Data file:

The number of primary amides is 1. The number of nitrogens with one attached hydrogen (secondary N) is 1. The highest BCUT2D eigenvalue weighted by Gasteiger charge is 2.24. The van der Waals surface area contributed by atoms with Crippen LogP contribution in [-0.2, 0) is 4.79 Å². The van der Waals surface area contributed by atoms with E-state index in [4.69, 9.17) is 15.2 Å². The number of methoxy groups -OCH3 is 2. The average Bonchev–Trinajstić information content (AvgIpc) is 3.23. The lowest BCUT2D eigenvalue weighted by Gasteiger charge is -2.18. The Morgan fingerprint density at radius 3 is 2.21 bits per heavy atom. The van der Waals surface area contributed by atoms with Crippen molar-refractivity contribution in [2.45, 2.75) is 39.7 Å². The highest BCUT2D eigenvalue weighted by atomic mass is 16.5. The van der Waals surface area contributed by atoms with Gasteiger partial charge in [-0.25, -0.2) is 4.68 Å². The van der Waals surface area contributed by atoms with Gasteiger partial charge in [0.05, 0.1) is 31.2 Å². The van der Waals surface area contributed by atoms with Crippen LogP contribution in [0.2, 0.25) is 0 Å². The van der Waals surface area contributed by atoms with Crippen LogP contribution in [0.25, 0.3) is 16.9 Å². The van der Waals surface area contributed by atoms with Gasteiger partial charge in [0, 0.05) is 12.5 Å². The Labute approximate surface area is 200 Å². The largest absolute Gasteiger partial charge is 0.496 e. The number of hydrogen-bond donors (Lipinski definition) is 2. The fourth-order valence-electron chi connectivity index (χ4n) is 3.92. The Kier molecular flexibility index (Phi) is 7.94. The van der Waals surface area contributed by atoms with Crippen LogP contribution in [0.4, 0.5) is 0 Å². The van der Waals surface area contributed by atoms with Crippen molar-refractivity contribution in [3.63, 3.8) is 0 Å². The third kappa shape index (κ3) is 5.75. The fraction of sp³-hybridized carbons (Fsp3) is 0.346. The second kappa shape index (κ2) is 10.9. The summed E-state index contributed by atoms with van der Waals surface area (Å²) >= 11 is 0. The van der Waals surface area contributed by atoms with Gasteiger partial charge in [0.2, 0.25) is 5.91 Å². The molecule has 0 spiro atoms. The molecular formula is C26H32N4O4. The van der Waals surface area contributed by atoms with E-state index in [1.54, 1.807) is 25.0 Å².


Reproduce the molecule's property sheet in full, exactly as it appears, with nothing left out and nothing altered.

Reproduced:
The number of primary amides is 1. The number of nitrogens with one attached hydrogen (secondary N) is 1. The highest BCUT2D eigenvalue weighted by Gasteiger charge is 2.24. The van der Waals surface area contributed by atoms with Crippen LogP contribution in [-0.2, 0) is 4.79 Å². The van der Waals surface area contributed by atoms with E-state index in [4.69, 9.17) is 15.2 Å². The number of methoxy groups -OCH3 is 2. The average Bonchev–Trinajstić information content (AvgIpc) is 3.23. The lowest BCUT2D eigenvalue weighted by Gasteiger charge is -2.18. The Morgan fingerprint density at radius 3 is 2.21 bits per heavy atom. The van der Waals surface area contributed by atoms with Crippen molar-refractivity contribution in [2.45, 2.75) is 39.7 Å². The highest BCUT2D eigenvalue weighted by atomic mass is 16.5. The van der Waals surface area contributed by atoms with Gasteiger partial charge in [-0.25, -0.2) is 4.68 Å². The van der Waals surface area contributed by atoms with Gasteiger partial charge in [0.05, 0.1) is 31.2 Å². The van der Waals surface area contributed by atoms with Crippen LogP contribution in [0.2, 0.25) is 0 Å². The van der Waals surface area contributed by atoms with Crippen LogP contribution in [0.25, 0.3) is 16.9 Å². The van der Waals surface area contributed by atoms with Gasteiger partial charge in [0, 0.05) is 12.5 Å². The Labute approximate surface area is 200 Å². The largest absolute Gasteiger partial charge is 0.496 e. The number of hydrogen-bond donors (Lipinski definition) is 2. The fourth-order valence-electron chi connectivity index (χ4n) is 3.92. The Kier molecular flexibility index (Phi) is 7.94. The van der Waals surface area contributed by atoms with Crippen LogP contribution in [0.4, 0.5) is 0 Å². The van der Waals surface area contributed by atoms with Crippen molar-refractivity contribution in [3.63, 3.8) is 0 Å². The third kappa shape index (κ3) is 5.75. The fraction of sp³-hybridized carbons (Fsp3) is 0.346. The second kappa shape index (κ2) is 10.9. The summed E-state index contributed by atoms with van der Waals surface area (Å²) >= 11 is 0. The van der Waals surface area contributed by atoms with Gasteiger partial charge in [0.2, 0.25) is 5.91 Å². The molecule has 0 spiro atoms. The molecular formula is C26H32N4O4. The van der Waals surface area contributed by atoms with E-state index in [1.54, 1.807) is 25.0 Å².